The Good Wife, CBS's normally smart, self-aware legal drama, stepped in it last night with "The Debate," one of the worst, most overwrought episodes the program has ever aired. And this is a show that devoted much of the first half of its fourth season to a famously bad, go-nowhere plot about the return of a character's ex-husband, filled with faux sexy danger.
The episode wasn't just a mess. It was also a reminder of the sheer danger of "ripped from the headlines" stories and how easy it is to have such a thing blow up in a show's face. It also suggested, inadvertently, why fewer and fewer shows engage in this kind of story, especially when it comes to hot button political and social issues.
So what happened in "The Debate"?
The episode went off the rails from shot one, which featured on-screen text.
Yes, this was The Good Wife attempting to grapple with the protests in Ferguson, Missouri, in an episode produced before the grand jury verdicts declining to send the killers of Ferguson's Michael Brown and New York's Eric Garner to trial were issued. As such, the onscreen text describing the circumstances of the episode's production feel like frantic ass-covering.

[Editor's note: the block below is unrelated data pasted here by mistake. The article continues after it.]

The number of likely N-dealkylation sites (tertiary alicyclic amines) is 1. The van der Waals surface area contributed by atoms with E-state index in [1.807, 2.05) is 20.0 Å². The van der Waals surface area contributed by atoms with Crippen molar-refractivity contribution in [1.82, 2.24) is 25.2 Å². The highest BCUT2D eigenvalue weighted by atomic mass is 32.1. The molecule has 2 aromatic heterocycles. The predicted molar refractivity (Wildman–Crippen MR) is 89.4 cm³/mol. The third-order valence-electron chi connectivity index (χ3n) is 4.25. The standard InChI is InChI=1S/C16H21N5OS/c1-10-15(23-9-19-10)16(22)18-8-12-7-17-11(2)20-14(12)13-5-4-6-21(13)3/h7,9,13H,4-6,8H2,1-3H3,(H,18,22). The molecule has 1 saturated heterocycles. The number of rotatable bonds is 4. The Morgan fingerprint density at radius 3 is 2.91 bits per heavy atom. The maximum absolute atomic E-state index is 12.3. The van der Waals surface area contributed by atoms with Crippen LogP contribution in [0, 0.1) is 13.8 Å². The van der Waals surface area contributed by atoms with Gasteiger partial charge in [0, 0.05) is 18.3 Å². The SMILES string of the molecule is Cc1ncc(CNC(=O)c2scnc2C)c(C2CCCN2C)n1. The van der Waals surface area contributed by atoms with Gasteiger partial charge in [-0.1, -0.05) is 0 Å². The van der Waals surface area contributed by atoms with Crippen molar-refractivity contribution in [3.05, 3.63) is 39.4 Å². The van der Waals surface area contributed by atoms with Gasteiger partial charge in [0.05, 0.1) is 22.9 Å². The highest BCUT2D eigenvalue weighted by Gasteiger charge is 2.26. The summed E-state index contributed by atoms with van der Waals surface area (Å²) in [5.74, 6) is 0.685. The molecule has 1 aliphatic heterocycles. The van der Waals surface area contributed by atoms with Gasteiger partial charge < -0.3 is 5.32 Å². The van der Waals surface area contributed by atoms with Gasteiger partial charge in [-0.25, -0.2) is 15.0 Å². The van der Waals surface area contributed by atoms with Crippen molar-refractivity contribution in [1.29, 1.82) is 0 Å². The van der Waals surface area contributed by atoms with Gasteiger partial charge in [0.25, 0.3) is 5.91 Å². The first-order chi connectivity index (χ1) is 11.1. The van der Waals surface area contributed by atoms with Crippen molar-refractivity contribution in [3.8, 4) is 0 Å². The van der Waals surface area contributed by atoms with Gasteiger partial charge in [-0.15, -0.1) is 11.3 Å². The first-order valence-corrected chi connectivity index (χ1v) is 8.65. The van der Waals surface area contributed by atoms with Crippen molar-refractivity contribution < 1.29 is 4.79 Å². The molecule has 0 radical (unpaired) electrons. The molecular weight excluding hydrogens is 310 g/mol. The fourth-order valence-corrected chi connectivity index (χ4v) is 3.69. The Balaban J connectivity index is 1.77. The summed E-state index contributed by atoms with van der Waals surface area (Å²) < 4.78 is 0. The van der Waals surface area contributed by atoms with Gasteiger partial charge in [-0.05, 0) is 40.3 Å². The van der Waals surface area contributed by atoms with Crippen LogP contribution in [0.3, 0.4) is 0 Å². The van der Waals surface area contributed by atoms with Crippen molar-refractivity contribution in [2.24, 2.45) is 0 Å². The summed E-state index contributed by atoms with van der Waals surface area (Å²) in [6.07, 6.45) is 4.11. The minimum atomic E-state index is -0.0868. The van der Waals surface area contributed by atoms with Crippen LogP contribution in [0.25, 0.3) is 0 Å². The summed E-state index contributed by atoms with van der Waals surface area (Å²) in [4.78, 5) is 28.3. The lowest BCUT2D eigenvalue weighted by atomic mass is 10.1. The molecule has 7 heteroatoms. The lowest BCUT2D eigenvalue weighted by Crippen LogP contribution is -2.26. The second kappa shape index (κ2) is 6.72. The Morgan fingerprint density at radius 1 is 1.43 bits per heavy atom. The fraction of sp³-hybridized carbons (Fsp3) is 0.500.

The main problem here is that the show's riff on these situations is relegated to the episode's C-plot, meaning it essentially functions as a distraction in the lives of the main characters. (We'll get into possibly satirical meanings for this in a bit.) In the series, a black man named Cole Willis is shot by a police officer in a mall. The grand jury declines to go forward with a trial, and massive protests are sparked. This is described, by several characters, as teetering on the edge of being "another Ferguson."
Yet the story of Cole is primarily treated as something to be navigated around by the show's regular characters, mostly white. Alicia Florrick (Julianna Margulies) must figure out a way to sound tough on crime but sympathetic to the dead man's legacy in a political debate. Her estranged husband and Illinois governor Peter Florrick (Chris Noth) is persuaded to see quelling the protests as a potentially defining moment for his legacy. And political strategist Eli Gold (Alan Cumming) mostly complains about black people. (Eli is often amoral when it comes to these matters, viewing voters as large, manipulable blocs, and we're not meant to sympathize with his views.)